A noted expert on honey bees, Mussen is frequently asked "The CCD Question."
What does he think is causing CCD?
"As the pieces are coming together, I think that a still undetermined virus is causing the problem," Mussen says. "The malady appears to be 'contagious' and 'drying' the combs seems to reduce or eliminate it."
"Our bees need to be in top physiological condition. I believe that malnutrition puts a physiological stress on the bees, especially the immune and chemical detoxification systems. Then diseases and exposures to chemicals become very significant."
Beekeepers who do a lot of supplementary feeding, he says, see fewer problems.
So, if you're a beekeeper, place your hives in locations with an abundance of high quality pollens and nectar.
And don't ignore those combs.
"If a beekeeper has them on hand, the bees most likely would be better off on newer, less contaminated (with mite-killing compounds) combs," Mussen says.
How can we help? We can plant trees, ornamentals, and flowers that provide food for the bees. "It's especially important to provide nectar and pollens at the end of the season--late summer and fall," he says. "That's when resources tend to become scarce."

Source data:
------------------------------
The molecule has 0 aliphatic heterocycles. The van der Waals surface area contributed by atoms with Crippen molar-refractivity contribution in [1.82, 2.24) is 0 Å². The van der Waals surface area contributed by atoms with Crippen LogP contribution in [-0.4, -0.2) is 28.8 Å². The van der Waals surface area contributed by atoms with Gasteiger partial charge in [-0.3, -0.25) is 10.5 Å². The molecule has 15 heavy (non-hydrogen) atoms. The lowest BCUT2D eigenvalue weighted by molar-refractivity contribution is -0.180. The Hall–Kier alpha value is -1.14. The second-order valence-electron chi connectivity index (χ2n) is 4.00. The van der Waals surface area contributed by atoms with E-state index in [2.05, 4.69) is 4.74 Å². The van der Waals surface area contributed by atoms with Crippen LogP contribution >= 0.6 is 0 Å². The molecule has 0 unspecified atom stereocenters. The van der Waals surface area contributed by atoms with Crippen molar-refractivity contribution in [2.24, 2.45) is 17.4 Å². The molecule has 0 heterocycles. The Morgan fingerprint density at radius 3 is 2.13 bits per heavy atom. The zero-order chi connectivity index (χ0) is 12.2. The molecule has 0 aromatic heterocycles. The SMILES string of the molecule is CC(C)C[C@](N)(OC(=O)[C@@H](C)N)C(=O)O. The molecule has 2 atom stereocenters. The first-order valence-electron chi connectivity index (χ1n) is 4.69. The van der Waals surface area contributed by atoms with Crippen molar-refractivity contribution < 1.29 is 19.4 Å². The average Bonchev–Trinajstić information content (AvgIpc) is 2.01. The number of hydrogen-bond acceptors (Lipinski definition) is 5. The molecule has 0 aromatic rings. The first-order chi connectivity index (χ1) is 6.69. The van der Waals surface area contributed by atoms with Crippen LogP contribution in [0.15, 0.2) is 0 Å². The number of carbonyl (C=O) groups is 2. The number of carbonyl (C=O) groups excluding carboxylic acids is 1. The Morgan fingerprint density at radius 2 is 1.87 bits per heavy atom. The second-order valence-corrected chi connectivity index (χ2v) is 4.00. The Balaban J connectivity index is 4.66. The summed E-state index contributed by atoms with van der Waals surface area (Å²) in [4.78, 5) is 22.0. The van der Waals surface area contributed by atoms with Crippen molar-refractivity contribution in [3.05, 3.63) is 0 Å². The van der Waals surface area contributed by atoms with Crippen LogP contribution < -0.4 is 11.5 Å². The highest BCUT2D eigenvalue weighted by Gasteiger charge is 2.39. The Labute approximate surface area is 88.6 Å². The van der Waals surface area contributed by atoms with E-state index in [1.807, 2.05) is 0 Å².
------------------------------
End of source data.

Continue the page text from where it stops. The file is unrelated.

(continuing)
What else can we do? Stop using pesticides on plants that bees visit. "The most suspect group of pesticides at this time are the neonicotinoid insecticides that move systemically in the plants," Mussen says. "They get into the nectar and pollen. However, the fungicides, thought by many to be benign to honey bees, are pretty common contaminants and may be causing more problems than we think."
Meanwhile, the search for the cause(s) of CCD continues.
The Western Apicultural Society (WAS) conference, taking place this week in the Dry Creek Inn, Healdsburg, is drawing a lot of interest.
Extension Apiculturist Eric Mussen, member of the UC Davis Department of Entomology, is finishing his yearlong term as president of WAS.
The key point: Honey bees are in trouble. The beekeepers and scientists attending the conference are receiving up-to-date, unpublished research on colony collapse disorder (CDD) the mysterious phenomonen characterized by adult bees abandoning their hive, leaving behind the brood and food storage.
No one knows what causes CCD, but it's thought to be a combination of factors: diseases, pesticides, viruses, stress, pests, malnutrition, and weather changes.
What's new: newly discovered pathogens are landing on the suspect list. Expect to hear more about these new pathogens later this year when the research is published.
It's rather ironic--but expected--that honey bees are nectaring the flowers outside the conference room as the participants are discussing bee health.